When an organization becomes a victim of a cybersecurity incident, having cybersecurity insurance can help with some of the costs that are associated with recovering from the breach.
Before we jump to a summary of some of the risks that cyber insurance policies may cover, we strongly recommend that you engage with cyber insurance experts. Just like the cybersecurity threat landscape is continuously changing so is the cyber insurance landscape and it is a complex environment to navigate. Consulting with experienced and knowledgeable cyber insurance brokers and insurers is key to having a policy in place that meets the requirements of the organization.
Cyber Insurance Coverage
There are generally two types of coverage in cyber insurance policies. First-Party and Third-Party coverage.
Includes direct loss and out of pocket expenses that are incurred by an organization from a cybersecurity incident. Here are some examples.
- Business Income/Extra Expenses – this generally refers to the suspension or interruption of business due to a network security breach and may also include system failure if that coverage is specified. Examples of the costs that may be covered:
- Loss of income
- Costs in excess of normal operating expenses to restore the systems
- Dependent business interruption
- Forensic costs
- Data Asset Protection – these are the costs to restore, recreate or recollect the data and other intangible assets that are corrupted or destroyed. Costs associated with:
- The restoration of corrupted data
- The vendor costs to recreate the lost data
- Event Management – this encompasses costs resulting from a network security or privacy breach and include:
- Forensic costs
- Notification costs
- Credit Monitoring costs
- Call centre costs
- Public Relations costs
- Cyber Extortion – this refers to the costs that may be associated with a ransomware attack where the cybercriminals hold your data, confidential information and other assets until ransoms are paid. Examples of costs that are covered are:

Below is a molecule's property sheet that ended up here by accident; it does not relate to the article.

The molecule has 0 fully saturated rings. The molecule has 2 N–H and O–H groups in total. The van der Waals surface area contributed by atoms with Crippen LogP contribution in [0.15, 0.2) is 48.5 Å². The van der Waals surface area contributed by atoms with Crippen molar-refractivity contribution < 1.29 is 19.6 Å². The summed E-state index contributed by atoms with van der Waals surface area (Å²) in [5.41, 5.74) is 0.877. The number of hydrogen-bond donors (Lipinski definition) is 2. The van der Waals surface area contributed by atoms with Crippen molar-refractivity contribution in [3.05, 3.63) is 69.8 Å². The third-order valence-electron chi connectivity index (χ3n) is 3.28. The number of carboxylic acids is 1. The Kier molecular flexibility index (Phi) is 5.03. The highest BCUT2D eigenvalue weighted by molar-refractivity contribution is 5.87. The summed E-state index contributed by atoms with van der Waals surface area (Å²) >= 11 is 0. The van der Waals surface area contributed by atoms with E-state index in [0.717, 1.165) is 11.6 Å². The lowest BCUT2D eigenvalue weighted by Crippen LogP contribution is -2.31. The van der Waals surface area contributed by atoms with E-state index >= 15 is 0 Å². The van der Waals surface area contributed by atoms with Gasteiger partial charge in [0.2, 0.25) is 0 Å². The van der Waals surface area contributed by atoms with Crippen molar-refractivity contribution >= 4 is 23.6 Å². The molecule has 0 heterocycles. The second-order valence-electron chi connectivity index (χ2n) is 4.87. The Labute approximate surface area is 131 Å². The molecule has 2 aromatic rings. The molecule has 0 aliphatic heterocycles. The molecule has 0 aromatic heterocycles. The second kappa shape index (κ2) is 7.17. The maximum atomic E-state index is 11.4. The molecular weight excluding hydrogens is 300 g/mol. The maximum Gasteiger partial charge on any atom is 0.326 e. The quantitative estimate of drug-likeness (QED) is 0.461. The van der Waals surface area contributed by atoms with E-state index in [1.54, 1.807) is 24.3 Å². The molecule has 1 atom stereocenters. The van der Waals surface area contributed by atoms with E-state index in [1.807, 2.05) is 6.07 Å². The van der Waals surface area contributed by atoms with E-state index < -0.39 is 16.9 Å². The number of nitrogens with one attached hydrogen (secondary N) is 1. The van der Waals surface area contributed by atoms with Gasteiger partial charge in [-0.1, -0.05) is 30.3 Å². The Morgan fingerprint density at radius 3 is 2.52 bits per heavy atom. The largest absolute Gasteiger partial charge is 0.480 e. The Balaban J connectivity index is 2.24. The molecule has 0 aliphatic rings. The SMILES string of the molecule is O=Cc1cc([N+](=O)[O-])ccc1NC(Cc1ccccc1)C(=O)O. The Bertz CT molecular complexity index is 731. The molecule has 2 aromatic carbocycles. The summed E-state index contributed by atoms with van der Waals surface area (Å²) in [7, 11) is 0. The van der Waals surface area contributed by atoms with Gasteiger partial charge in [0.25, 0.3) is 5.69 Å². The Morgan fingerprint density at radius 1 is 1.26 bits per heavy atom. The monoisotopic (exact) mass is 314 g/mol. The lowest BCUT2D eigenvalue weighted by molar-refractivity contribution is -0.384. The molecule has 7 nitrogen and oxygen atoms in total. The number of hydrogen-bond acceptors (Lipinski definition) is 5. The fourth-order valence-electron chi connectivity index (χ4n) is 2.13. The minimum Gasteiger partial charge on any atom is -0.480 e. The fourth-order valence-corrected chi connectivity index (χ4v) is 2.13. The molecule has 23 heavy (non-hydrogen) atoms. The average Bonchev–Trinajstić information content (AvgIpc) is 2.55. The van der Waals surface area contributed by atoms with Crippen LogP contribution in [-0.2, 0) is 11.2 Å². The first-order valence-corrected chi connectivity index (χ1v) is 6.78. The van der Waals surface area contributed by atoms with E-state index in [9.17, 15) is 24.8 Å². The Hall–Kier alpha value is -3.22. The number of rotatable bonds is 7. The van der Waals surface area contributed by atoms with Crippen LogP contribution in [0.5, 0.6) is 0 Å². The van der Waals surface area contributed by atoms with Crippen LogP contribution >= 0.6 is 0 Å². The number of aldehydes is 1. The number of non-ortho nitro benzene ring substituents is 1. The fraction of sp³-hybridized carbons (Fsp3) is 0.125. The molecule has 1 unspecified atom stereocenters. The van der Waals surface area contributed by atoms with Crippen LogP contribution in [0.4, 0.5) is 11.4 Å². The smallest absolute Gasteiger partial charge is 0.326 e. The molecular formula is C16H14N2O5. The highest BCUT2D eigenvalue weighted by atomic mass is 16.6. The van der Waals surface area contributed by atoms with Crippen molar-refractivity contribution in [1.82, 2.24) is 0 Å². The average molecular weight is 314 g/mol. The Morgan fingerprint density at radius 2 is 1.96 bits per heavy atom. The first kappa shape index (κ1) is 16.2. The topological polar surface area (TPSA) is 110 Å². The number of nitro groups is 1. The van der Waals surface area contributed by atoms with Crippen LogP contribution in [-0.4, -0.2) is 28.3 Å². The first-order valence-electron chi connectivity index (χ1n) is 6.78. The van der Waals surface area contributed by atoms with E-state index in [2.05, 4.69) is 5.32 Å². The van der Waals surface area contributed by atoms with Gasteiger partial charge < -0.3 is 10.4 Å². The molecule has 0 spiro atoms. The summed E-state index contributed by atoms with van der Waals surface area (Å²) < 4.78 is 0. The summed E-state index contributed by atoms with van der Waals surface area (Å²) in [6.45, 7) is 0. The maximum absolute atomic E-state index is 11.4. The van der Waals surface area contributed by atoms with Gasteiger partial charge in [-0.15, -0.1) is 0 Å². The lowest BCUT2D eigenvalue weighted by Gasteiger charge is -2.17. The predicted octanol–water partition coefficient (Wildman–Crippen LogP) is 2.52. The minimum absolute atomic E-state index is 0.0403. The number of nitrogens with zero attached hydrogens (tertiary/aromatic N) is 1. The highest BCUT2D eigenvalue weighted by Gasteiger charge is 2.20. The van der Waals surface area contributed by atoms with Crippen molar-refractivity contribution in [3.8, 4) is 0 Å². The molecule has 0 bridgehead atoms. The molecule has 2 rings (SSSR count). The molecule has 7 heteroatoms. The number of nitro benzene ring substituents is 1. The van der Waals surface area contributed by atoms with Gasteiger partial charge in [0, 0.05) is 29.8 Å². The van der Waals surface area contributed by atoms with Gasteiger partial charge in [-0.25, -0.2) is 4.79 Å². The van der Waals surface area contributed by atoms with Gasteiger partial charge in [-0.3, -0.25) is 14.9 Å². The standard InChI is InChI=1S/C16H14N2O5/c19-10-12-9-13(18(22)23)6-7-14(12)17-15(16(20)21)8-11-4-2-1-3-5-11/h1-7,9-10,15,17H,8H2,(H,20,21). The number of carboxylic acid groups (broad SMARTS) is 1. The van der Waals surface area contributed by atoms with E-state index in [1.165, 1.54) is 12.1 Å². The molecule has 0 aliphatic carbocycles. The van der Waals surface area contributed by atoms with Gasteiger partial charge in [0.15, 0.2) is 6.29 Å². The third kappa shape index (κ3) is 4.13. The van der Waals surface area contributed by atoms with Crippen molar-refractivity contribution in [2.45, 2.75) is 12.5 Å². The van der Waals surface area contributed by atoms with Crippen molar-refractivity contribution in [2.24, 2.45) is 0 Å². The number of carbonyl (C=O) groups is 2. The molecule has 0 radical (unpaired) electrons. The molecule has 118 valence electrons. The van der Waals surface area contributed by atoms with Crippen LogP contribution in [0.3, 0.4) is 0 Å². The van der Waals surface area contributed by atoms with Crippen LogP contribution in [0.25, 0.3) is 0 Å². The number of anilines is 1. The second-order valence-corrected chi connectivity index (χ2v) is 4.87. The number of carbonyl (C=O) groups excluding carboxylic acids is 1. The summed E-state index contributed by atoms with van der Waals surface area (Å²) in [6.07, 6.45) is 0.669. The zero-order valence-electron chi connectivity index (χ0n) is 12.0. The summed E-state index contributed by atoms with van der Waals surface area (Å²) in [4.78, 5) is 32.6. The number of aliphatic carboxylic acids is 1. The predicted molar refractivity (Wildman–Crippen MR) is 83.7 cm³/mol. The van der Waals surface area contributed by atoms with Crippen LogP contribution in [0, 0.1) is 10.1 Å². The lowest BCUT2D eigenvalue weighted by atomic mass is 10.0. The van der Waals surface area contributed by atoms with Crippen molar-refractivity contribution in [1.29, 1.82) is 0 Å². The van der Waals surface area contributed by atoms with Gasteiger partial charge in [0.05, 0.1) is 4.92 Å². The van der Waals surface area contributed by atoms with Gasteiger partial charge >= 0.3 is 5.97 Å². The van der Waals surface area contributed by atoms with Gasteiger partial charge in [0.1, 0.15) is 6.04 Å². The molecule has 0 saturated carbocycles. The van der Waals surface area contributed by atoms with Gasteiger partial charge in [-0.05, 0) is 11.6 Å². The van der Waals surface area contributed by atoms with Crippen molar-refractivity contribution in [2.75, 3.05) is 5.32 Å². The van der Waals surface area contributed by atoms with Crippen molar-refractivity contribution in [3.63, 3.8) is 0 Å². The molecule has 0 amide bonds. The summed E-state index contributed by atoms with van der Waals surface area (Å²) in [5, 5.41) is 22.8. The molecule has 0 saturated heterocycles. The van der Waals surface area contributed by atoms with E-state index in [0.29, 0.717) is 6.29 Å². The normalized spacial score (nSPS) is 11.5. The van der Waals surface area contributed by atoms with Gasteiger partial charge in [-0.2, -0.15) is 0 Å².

- Forensic expenses
- Costs associated with investigation of the incident
- Negotiations and payments of ransoms
This coverage includes expenses and legal fees related to the potential damage caused by an incident to third parties, such as partners, customers, or even employees when sensitive information has been compromised. Examples of third-party coverage are:
- Privacy Liability – refers to the theft of non-public personal information in electronic and hard-copy form and liability involving the failure to comply with privacy laws, or those regulations that govern the control, collection, access, transmission, use and accuracy of that information. Some of the costs associated with this coverage are:
- Costs of liability and legal defence
- Costs related to third-party trade secrets liability
- Notification of incident
- Costs of investigation of the incident
- Costs associated with public relations
- Network Security Liability – this coverage relates to the failure of system security to prevent or mitigate a cyber attack. Costs included within this coverage are:
- Liability and defence
- Legal action by banks
- Legal action by consumers
- Privacy Regulatory Defence Costs – these are privacy breach and related fines and penalties that are assessed by regulators and include:
- Costs related to the investigation by a Regulator
- Liability and defence costs
- Fines and penalties from industry or government regulators
- Costs associated with preparing to testify before regulators
- Legal action by banks or consumers
Common Limitations and Exclusions
Here are some common exclusions that are typical in cyber insurance policies.
- Deliberate, willful, malicious, fraudulent, or dishonest acts by any employee, director or officer
- Third Party Bodily Injury and Property Damage
- Misappropriation of Intellectual Property
- Upgrades, redesigns or reconfigurations of the Insured’s computer systems or data to a condition beyond the state prior to Loss (improvements and betterments)
- Partial or total system failures from wear and tear, drop in performance or aging of electronic equipment and property
- Fines, penalties and punitive damages unless specifically covered in policy
- Scheduled downtime, planned outages or idle periods
- Any failure or interruption to a Third Party infrastructure of service provider, including telecommunications, internet service, electricity and so forth
- War and Terrorism
As we mentioned above, as the cybersecurity threat landscape changes, so will the cybersecurity measures cyber insurance providers will require. Again, we strongly advise working with a cyber insurance expert to understand the requirements in order to prepare for requesting or renewing your organization’s cyber insurance policy.
MicroAge works with businesses to develop a solid cybersecurity strategy and put in place cybersecurity measures that can help with obtaining or renewing the appropriate cyber insurance coverage for their organization. Contact us today to see how we can help you.